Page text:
The journal of mental health administration

, Volume 21, Issue 2, pp 145–160

Outcome of treatment for alcohol abuse and involvement in alcoholics anonymous among previously untreated problem drinkers

  • Christine Timko
  • Rudolf H. Moos
  • John W. Finney
  • Bernice S. Moos
Regular Articles

DOI: 10.1007/BF02521322

Cite this article as:
Timko, C., Moos, R.H., Finney, J.W. et al. The Journal of Mental Health Administration (1994) 21: 145. doi:10.1007/BF02521322

Abstract

A sample of 515 initially untreated problem drinkers was followed for one year after contacting alcohol information and referral or detoxification services. At a one-year follow-up, participants had self-selected into one of four groups: no treatment (24%), Alcoholics Anonymous (AA) only (18%), outpatient treatment (25%), and residential or inpatient treatment (32%); some outpatients also attended AA, and some inpatients also attended AA and/or outpatient programs. These four groups were compared on changes in drinking-related variables, other aspects of functioning, and stressors and resources over the follow-up year. Also examined were associations between amount of treatment and outcomes at one year. All four groups improved on drinking and functioning outcomes but changed less on stressors and resources. Although individuals who received no help improved, persons in the two treatment and the AA-only groups improved more, particularly on drinking-related outcomes. Inpatients were more likely than outpatients or AA-only participants to be abstinent; otherwise, type of intervention had few differential effects. More AA attendance was associated with abstinence among AA-only, outpatient, and inpatient group members. Among outpatients and inpatients, more formal treatment was associated with abstinence and improvement on other drinking-related outcomes.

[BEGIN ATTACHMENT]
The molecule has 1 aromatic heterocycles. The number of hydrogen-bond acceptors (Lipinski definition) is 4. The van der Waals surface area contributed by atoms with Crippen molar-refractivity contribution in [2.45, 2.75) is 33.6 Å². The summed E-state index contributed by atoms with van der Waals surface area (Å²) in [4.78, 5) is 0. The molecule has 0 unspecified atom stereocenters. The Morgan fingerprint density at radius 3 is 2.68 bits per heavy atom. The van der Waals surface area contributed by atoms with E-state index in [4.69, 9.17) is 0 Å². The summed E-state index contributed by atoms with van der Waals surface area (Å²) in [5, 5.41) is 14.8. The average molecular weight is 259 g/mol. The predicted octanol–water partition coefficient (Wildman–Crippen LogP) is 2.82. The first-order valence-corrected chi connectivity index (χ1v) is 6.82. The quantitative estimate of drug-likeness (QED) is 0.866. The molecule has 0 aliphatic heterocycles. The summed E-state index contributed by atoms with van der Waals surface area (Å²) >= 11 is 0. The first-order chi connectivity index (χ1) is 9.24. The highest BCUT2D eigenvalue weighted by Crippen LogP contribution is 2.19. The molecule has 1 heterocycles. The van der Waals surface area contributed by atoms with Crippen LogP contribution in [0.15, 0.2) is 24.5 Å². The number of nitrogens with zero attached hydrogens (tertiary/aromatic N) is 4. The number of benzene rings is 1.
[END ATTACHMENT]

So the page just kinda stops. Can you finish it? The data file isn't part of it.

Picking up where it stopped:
Copyright information

© Association of Mental Health Administrators 1994

Authors and Affiliations

  • Christine Timko
    • 1
  • Rudolf H. Moos
    • 1
  • John W. Finney
    • 1
  • Bernice S. Moos
    • 1
  1. 1.Center for Health Care EvaluationDepartment of Veterans Affairs and Stanford University Medical CenterPalo Alto

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